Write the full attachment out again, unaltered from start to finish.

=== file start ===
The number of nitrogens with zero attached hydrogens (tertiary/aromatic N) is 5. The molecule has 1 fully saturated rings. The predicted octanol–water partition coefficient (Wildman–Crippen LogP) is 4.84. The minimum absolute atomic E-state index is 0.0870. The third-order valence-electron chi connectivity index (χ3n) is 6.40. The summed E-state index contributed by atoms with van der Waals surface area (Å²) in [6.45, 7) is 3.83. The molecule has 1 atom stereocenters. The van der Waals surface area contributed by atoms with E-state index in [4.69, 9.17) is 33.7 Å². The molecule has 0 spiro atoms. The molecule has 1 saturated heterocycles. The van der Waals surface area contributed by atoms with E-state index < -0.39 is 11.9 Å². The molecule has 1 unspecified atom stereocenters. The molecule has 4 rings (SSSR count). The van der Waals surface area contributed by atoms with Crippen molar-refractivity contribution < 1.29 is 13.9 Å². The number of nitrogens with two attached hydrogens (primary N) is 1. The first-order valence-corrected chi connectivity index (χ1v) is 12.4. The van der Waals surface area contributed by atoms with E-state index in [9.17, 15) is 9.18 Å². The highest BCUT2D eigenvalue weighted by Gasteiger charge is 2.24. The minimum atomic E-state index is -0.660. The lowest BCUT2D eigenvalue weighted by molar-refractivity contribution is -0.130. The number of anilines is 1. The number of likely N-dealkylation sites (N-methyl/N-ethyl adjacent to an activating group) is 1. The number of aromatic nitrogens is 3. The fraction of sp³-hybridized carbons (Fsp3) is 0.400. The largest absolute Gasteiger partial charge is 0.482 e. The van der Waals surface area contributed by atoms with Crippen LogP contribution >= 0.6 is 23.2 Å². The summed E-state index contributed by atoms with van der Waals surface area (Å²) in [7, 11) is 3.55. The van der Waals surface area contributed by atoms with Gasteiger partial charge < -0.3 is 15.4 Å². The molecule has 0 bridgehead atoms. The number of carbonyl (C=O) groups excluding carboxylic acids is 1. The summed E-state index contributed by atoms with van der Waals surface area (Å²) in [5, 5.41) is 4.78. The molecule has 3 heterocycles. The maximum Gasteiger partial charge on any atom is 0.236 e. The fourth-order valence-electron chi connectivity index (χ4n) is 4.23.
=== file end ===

The number of nitrogens with zero attached hydrogens (tertiary/aromatic N) is 5. The molecule has 1 fully saturated rings. The predicted octanol–water partition coefficient (Wildman–Crippen LogP) is 4.84. The minimum absolute atomic E-state index is 0.0870. The third-order valence-electron chi connectivity index (χ3n) is 6.40. The summed E-state index contributed by atoms with van der Waals surface area (Å²) in [6.45, 7) is 3.83. The molecule has 1 atom stereocenters. The van der Waals surface area contributed by atoms with E-state index in [4.69, 9.17) is 33.7 Å². The molecule has 0 spiro atoms. The molecule has 1 saturated heterocycles. The van der Waals surface area contributed by atoms with E-state index < -0.39 is 11.9 Å². The molecule has 1 unspecified atom stereocenters. The molecule has 4 rings (SSSR count). The van der Waals surface area contributed by atoms with Crippen molar-refractivity contribution < 1.29 is 13.9 Å². The number of nitrogens with two attached hydrogens (primary N) is 1. The first-order valence-corrected chi connectivity index (χ1v) is 12.4. The van der Waals surface area contributed by atoms with E-state index in [9.17, 15) is 9.18 Å². The highest BCUT2D eigenvalue weighted by Gasteiger charge is 2.24. The minimum atomic E-state index is -0.660. The lowest BCUT2D eigenvalue weighted by molar-refractivity contribution is -0.130. The number of anilines is 1. The number of likely N-dealkylation sites (N-methyl/N-ethyl adjacent to an activating group) is 1. The number of aromatic nitrogens is 3. The fraction of sp³-hybridized carbons (Fsp3) is 0.400. The largest absolute Gasteiger partial charge is 0.482 e. The van der Waals surface area contributed by atoms with Crippen LogP contribution >= 0.6 is 23.2 Å². The summed E-state index contributed by atoms with van der Waals surface area (Å²) in [7, 11) is 3.55. The van der Waals surface area contributed by atoms with Gasteiger partial charge < -0.3 is 15.4 Å². The molecule has 0 bridgehead atoms. The number of carbonyl (C=O) groups excluding carboxylic acids is 1. The summed E-state index contributed by atoms with van der Waals surface area (Å²) in [5, 5.41) is 4.78. The molecule has 3 heterocycles. The maximum Gasteiger partial charge on any atom is 0.236 e. The fourth-order valence-electron chi connectivity index (χ4n) is 4.23.